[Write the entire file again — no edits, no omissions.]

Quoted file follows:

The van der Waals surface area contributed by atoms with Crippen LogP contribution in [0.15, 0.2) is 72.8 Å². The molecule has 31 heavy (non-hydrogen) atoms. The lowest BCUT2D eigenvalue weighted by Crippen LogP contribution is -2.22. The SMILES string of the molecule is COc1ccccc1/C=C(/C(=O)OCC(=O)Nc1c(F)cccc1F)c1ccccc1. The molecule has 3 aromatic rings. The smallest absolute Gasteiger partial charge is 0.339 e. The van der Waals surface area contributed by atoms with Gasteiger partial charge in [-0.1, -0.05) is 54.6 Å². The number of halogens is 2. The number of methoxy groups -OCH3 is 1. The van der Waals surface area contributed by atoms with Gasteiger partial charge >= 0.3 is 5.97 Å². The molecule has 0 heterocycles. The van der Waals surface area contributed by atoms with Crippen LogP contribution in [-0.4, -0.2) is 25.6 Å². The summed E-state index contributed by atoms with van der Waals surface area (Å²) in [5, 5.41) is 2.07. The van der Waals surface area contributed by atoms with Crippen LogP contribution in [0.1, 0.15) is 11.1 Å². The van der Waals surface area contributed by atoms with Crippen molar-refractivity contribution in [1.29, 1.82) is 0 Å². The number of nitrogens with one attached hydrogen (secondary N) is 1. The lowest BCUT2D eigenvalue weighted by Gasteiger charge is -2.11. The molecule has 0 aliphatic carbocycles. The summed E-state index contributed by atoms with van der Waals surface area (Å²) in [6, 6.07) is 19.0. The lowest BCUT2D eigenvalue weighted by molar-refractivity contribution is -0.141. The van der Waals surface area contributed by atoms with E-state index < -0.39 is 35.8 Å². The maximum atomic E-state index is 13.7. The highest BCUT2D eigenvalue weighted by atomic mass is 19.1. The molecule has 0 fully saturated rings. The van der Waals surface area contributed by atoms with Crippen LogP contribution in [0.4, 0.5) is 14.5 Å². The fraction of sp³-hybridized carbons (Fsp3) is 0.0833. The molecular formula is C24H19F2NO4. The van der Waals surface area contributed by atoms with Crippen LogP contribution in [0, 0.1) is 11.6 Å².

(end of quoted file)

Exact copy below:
The van der Waals surface area contributed by atoms with Crippen LogP contribution in [0.15, 0.2) is 72.8 Å². The molecule has 31 heavy (non-hydrogen) atoms. The lowest BCUT2D eigenvalue weighted by Crippen LogP contribution is -2.22. The SMILES string of the molecule is COc1ccccc1/C=C(/C(=O)OCC(=O)Nc1c(F)cccc1F)c1ccccc1. The molecule has 3 aromatic rings. The smallest absolute Gasteiger partial charge is 0.339 e. The van der Waals surface area contributed by atoms with Gasteiger partial charge in [-0.1, -0.05) is 54.6 Å². The number of halogens is 2. The number of methoxy groups -OCH3 is 1. The van der Waals surface area contributed by atoms with Gasteiger partial charge >= 0.3 is 5.97 Å². The molecule has 0 heterocycles. The van der Waals surface area contributed by atoms with Crippen LogP contribution in [-0.4, -0.2) is 25.6 Å². The summed E-state index contributed by atoms with van der Waals surface area (Å²) in [5, 5.41) is 2.07. The van der Waals surface area contributed by atoms with Crippen LogP contribution in [0.1, 0.15) is 11.1 Å². The van der Waals surface area contributed by atoms with Crippen molar-refractivity contribution in [1.29, 1.82) is 0 Å². The number of nitrogens with one attached hydrogen (secondary N) is 1. The lowest BCUT2D eigenvalue weighted by Gasteiger charge is -2.11. The molecule has 0 aliphatic carbocycles. The summed E-state index contributed by atoms with van der Waals surface area (Å²) in [6, 6.07) is 19.0. The lowest BCUT2D eigenvalue weighted by molar-refractivity contribution is -0.141. The van der Waals surface area contributed by atoms with E-state index < -0.39 is 35.8 Å². The maximum atomic E-state index is 13.7. The highest BCUT2D eigenvalue weighted by atomic mass is 19.1. The molecule has 0 fully saturated rings. The van der Waals surface area contributed by atoms with Crippen LogP contribution in [0.4, 0.5) is 14.5 Å². The fraction of sp³-hybridized carbons (Fsp3) is 0.0833. The molecular formula is C24H19F2NO4. The van der Waals surface area contributed by atoms with Crippen LogP contribution in [0, 0.1) is 11.6 Å².